The brakes are being applied to the University of Southern Maine’s plans to sell the Stone House in Freeport.

The college, facing a financial crisis, wants to sell the John Calvin Stevens-designed mansion, which is located next to Wolfe’s Neck Farm in Freeport, to save annual operating costs and $8.5 million in needed updates.

But the 1985 document that conveyed the house to the university said it’s the foundation running the farm that has the final say, not USM.

“It seemed like they were disregarding that we have a stake in the game,” said Judith W. Parkhill, a member of the Wolfe’s Neck Farm Foundation’s board of directors. “My stance would be that we do have this document, which gives us a right, and maybe USM is not paying attention to that and perhaps is moving too quickly.”

The plan to sell the house, which USM primarily uses to house a master’s program in creative writing, was announced Monday by USM President Theodora Kalikow. She said USM is using the building only 40 days a year, which doesn’t justify annual expenses of up to $110,000 or spending the millions needed update its systems and make it accessible to people with disabilities.

The idea of the sale was first raised this spring as USM was trying to iron out a final budget for 2014-15. USM plans to cut some programs and will lay off faculty and staff members to close a $14 million gap in the budget.

Kelley Wiltbank, a lawyer for the University of Maine System, said the finance committee of the system’s board of trustees will be asked Monday to allow USM to explore selling or transferring the house. He said the committee will be told that the farm foundation board needs to OK any final deal, which would also have to go back to the full system board for its approval.

“They understand that the foundation has to be worked with,” Wiltbank said. “The document going before the committee recognizes the foundation’s role.”

Wiltbank said USM has not identified a possible buyer and that the college doesn’t know if any nonprofit group could take over ownership and the cost of restoration, another possibility that’s been floated.

The farm and house were given to USM in 1985 by the family of Lawrence M.C. Smith, a wealthy Philadelphian. The family bought the mansion and farm as a summer retreat in 1947.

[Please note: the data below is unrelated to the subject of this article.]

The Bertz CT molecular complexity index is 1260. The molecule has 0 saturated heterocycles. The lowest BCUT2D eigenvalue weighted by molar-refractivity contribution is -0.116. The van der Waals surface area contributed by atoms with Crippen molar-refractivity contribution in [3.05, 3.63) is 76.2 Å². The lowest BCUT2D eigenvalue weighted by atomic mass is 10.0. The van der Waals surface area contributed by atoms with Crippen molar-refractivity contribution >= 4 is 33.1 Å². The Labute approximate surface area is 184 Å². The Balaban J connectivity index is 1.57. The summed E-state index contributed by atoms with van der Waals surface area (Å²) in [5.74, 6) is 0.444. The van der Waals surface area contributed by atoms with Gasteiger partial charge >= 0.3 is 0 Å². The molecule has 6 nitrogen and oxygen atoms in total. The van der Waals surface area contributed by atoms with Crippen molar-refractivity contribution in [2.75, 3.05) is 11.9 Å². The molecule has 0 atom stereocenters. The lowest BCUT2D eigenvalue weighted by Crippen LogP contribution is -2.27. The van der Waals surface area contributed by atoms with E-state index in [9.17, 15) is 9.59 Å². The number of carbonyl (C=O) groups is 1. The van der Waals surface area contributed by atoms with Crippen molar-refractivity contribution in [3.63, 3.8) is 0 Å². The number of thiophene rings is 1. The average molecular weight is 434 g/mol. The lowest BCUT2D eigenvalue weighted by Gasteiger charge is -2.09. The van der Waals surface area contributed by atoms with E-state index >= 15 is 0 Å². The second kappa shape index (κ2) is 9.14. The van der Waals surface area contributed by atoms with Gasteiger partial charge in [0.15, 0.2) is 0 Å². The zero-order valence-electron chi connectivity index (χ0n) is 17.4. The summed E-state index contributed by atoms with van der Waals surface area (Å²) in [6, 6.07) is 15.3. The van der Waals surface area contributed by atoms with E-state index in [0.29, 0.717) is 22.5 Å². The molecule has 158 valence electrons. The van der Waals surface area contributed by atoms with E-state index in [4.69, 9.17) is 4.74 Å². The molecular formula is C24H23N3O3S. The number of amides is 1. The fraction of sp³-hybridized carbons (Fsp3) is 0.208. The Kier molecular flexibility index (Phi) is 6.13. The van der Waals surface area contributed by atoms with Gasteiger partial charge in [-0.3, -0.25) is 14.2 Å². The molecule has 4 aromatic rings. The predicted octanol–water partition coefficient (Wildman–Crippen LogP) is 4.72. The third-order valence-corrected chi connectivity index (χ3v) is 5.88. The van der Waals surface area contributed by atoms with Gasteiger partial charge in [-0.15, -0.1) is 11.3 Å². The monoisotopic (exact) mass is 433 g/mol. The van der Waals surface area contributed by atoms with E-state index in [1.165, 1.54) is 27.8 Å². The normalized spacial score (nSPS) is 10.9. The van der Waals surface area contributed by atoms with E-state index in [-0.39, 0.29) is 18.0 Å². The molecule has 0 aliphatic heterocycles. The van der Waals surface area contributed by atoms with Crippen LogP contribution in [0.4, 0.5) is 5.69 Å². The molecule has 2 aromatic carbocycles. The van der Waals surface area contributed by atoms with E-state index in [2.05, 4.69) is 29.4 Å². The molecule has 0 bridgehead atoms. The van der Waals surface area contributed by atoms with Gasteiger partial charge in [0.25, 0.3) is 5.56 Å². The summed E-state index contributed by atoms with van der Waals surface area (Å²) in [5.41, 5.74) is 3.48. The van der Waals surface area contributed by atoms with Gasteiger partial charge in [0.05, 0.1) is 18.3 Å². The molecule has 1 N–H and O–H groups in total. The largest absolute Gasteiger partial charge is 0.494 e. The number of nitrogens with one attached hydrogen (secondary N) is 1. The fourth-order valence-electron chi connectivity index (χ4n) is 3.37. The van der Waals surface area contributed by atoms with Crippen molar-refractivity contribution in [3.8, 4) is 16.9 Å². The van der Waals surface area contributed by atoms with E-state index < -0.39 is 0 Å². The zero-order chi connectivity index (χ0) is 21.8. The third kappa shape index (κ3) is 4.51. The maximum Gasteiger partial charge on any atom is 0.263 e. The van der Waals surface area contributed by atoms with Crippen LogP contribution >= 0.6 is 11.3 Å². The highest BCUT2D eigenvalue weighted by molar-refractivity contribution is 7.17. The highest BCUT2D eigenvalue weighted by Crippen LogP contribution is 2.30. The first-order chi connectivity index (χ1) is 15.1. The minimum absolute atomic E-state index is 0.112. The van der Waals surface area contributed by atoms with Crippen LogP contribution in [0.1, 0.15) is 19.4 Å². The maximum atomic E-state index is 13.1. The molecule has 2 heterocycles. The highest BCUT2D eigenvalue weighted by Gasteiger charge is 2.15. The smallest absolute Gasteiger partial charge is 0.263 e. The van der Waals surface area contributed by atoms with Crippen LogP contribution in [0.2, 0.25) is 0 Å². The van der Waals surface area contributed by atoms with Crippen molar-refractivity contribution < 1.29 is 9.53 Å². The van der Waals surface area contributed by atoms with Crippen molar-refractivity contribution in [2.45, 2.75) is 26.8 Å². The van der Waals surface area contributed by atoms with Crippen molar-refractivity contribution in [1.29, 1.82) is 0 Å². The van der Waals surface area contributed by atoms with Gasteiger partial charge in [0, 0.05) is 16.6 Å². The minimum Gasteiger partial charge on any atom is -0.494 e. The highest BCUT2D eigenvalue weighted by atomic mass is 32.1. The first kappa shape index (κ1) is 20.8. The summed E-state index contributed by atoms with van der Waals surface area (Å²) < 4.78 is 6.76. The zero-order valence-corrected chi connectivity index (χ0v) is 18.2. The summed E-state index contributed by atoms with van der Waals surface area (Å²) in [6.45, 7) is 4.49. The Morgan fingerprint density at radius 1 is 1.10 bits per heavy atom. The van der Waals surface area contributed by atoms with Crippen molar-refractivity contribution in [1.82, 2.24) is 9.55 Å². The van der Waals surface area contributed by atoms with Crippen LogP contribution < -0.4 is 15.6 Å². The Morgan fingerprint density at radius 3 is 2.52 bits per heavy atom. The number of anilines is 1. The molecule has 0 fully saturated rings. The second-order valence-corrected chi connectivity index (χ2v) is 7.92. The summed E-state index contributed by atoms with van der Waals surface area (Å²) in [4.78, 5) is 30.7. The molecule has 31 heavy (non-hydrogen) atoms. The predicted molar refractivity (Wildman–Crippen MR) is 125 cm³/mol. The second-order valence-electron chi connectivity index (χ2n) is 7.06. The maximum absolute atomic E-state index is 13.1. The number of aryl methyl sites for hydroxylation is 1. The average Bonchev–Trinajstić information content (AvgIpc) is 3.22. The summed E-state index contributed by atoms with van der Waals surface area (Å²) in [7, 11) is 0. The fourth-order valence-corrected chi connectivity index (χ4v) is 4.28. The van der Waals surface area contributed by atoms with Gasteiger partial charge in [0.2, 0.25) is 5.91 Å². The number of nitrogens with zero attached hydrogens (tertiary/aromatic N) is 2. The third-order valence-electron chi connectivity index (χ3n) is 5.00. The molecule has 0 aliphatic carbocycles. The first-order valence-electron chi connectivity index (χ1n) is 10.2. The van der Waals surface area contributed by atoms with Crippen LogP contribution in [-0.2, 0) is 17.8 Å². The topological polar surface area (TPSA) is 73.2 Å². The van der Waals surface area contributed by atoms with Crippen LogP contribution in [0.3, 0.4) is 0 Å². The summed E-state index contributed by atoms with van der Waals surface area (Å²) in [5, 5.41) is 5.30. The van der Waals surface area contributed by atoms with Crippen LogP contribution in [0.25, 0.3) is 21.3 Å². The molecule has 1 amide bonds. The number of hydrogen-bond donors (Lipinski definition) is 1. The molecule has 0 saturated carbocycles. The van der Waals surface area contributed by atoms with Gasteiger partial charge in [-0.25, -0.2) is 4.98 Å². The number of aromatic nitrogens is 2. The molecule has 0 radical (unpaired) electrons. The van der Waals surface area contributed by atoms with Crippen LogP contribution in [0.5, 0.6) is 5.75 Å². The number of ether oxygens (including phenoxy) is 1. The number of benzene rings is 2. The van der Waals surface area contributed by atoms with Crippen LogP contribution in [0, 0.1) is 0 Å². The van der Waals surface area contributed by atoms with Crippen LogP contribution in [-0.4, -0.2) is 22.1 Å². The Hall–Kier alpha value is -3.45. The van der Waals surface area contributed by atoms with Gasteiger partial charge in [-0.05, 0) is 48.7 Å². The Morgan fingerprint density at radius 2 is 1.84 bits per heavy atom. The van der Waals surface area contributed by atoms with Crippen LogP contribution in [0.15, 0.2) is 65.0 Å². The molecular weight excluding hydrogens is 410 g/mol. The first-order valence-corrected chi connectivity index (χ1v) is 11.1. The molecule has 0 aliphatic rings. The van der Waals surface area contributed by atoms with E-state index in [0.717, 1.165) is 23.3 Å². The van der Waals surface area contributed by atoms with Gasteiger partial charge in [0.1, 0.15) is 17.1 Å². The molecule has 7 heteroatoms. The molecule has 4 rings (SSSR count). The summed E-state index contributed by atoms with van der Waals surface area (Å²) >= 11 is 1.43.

Sallie Smith, one of six siblings who along with their mother agreed to give the property to USM, said an assertion by a USM spokesman this week that the family gave the property to the college without stipulations was wrong. She said the agreement conveying the house to USM said that if the college could no longer use it as a “conference center and retreat,” it would be up to the farm foundation board “to direct the appropriate disposition of the Main House.”

Smith said she isn’t opposed to USM selling the house, but wants the proper procedure followed.

David Herring, executive director of the Wolfe’s Neck Farm Foundation, said he has been talking to USM officials about a possible sale for months, even though the final decision to try to sell the Stone House was disclosed publicly just this week.

“The foundation has said we won’t approve the sale without being involved,” Herring said. USM “is working closely with us and I expect that will continue.”

Herring noted that if the building is sold, the college and foundation would have to come to agreement on whether any proceeds would be shared. He also said the foundation’s prime goal is to make sure the house is preserved and any future use is compatible with both the farm, the neigbhorhood and Freeport.

Smith said the family had made a previous donation of a map collection to USM and, when it came time to donate the house and farm, both were given to USM. But after it became clear that USM was unable to operate the 600-acre farm, a foundation was formed to oversee it.